With interest rates near record lows, Fools may be tempted to reach for high dividend yields in the quest for income.
As my fellow Fool Anand Chokkavelu points out, stocks that offer high yields are often priced that way for a good reason ... the underlying business stinks.
Besides, there is a better "yield" to look at when searching for winning stocks, and there are plenty of great blue chips available right now by this measure (more on that in a moment).
Why dividends aren't the whole picture
There are plenty of things a company can do with its free cash. Paying a dividend is only one option, and typically not the preferred one. As the owner of a business, you hope to reinvest your winnings in profitable projects that can make you even more money down the road.
That is what virtually all businesses do. They retain at least some free cash to fuel future growth, so that when paid out as a dividend, it's bigger than it would have been otherwise.
Think of it this way: Companies choose not to pay a dividend for the same reason that you to choose to invest and save. You could spend all your savings on a fancy house or car now, but you choose to invest so you can buy an even bigger house later on. This is what a company is doing when it reinvests free cash flow rather than pays it out. It is saving and reinvesting for you. (And you can always undo the company's decision by selling some shares.)
While it's true that dividend payers have historically beaten the market, the fact that they happen to pay a dividend is probably not the cause. Companies with a consistent history of paying dividends tend to be the leaders in their fields. Their superior performance is probably due to this fact, and not the payment of the dividend itself.
Taking an inferior business and having it pay dividends won't give it better returns.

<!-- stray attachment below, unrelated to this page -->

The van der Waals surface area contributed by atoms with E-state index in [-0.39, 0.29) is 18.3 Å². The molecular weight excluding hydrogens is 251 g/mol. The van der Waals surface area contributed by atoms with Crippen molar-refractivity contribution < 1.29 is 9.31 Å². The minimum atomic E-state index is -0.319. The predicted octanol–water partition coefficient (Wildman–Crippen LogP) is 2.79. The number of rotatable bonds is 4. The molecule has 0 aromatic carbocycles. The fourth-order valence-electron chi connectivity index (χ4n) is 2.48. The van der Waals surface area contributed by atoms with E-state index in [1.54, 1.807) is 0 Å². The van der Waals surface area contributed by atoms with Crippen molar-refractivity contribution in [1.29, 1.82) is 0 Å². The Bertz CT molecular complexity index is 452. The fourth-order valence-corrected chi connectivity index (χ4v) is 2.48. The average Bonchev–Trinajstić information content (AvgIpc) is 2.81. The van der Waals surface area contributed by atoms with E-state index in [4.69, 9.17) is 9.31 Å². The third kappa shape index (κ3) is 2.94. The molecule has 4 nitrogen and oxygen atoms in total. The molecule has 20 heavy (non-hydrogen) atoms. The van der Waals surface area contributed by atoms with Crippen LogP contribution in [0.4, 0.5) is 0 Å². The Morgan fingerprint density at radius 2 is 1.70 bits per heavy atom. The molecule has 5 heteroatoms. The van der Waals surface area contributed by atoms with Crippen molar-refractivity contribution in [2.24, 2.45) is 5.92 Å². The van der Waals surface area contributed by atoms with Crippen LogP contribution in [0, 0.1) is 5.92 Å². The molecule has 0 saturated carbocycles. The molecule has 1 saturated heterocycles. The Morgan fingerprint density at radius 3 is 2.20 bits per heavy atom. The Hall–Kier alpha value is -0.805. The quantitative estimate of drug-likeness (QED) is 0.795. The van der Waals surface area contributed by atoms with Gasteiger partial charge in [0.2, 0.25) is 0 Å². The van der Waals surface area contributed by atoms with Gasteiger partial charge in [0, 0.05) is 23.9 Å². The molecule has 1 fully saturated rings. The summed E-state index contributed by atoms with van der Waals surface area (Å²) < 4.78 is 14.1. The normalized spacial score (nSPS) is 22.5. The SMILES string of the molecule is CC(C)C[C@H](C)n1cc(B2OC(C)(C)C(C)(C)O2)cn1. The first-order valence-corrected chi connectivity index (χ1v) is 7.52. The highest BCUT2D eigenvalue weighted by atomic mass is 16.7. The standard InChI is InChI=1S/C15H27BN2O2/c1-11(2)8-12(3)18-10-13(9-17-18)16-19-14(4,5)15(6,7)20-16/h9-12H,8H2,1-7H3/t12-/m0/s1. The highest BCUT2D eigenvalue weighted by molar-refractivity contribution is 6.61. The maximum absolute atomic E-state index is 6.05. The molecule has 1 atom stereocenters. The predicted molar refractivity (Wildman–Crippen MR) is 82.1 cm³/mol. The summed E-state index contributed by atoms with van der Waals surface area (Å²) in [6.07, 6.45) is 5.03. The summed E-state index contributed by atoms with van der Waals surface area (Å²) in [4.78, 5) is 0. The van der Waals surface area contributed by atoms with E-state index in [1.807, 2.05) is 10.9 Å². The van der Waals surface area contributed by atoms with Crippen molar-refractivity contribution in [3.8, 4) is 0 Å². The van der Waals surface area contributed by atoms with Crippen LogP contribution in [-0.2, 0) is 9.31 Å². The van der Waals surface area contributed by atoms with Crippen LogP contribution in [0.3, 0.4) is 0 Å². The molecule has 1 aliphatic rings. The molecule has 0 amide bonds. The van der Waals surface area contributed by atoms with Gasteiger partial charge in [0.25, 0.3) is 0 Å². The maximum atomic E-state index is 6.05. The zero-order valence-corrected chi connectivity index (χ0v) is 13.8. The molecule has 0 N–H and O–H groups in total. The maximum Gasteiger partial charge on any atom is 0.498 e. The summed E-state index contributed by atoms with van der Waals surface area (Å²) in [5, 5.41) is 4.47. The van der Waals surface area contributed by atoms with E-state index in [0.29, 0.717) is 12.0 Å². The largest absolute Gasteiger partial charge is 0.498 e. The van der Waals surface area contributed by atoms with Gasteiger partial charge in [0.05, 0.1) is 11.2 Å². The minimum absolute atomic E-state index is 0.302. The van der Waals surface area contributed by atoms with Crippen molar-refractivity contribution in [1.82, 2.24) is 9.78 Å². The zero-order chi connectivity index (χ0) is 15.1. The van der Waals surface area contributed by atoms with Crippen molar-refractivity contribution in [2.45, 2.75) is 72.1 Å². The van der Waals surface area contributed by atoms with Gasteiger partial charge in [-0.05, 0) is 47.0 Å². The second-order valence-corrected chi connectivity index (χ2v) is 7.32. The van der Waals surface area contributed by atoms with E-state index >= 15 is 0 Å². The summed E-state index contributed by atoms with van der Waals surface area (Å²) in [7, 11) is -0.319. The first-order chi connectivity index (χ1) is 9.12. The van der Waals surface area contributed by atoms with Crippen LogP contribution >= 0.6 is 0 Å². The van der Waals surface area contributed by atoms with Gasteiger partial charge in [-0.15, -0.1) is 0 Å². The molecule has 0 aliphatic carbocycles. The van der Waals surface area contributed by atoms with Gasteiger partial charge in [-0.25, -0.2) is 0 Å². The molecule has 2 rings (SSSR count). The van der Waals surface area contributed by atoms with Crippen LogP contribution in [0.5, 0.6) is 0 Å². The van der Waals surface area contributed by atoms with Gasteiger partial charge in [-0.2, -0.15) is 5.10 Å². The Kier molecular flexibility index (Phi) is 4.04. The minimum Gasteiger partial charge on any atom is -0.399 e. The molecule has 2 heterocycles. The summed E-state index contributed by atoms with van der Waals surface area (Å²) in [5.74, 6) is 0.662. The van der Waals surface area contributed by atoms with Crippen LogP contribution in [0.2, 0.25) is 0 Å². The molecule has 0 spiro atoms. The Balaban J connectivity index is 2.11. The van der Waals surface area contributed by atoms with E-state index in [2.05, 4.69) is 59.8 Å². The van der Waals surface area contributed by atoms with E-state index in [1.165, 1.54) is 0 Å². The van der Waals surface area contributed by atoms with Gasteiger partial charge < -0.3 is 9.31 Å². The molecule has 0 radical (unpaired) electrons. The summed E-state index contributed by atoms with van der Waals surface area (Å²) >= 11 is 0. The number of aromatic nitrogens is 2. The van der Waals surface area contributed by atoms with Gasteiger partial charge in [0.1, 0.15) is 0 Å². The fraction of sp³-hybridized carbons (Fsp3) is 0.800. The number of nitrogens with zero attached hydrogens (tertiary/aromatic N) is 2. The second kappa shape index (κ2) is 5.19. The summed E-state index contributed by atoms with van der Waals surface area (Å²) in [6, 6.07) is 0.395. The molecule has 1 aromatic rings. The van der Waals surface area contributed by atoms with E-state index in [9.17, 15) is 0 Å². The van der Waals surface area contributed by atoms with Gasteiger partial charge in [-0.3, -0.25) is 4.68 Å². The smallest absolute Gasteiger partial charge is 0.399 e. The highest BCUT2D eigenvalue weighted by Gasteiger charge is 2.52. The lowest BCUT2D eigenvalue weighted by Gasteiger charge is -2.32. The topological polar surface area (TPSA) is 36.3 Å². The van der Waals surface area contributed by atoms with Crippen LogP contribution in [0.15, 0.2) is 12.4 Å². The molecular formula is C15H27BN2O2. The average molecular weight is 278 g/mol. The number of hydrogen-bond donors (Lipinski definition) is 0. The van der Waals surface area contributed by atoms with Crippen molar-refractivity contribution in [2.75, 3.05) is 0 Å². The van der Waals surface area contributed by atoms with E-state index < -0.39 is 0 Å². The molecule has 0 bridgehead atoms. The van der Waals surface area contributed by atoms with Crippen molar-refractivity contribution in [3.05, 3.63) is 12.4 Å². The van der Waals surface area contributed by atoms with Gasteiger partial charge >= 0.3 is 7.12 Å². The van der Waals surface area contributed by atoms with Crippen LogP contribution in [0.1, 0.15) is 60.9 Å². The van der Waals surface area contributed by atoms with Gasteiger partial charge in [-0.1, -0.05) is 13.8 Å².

Blue chips on fire sale
So what we need is an honest yield that takes into account not just the cash distributed as a dividend, but all the cash generated by the business -- reinvested or otherwise. Ideally, this measure should be immune to manipulation by management.
The numerator is the annual free cash generated by the firm, and the denominator is the true cost of the business once you take debt and pre-existing cash into account. By dividing the true cost of buying the firm into all the cash generated, you get the actual yield of the business.
Another way of looking at cash return is as the annual return you earn on the operating business assuming it stops growing from here!
And while the S&P 500's dividend yield of 1.8% makes the market look weak, looking at cash return yields (pardon the pun) a different story.
When I ran a screen for stocks with market caps above $10 billion that have cash returns of 10% or more, I came up with 16 great candidates. (I excluded bank stocks from consideration because the cash flow statement isn't very meaningful for them.)
In this group is biotech powerhouse Amgen
Sometimes, however, a high dividend yield understates the truth. Such is the case with Verizon Communications
While Fool Eric Bleeker may think Intel
Some Fools may attempt to play the economic recovery with retail stocks. If so, they could do a lot worse than Gap Stores
The bottom line is this: There's tons of "yield" in this market if you take a more all-encompassing view of how companies generate cash.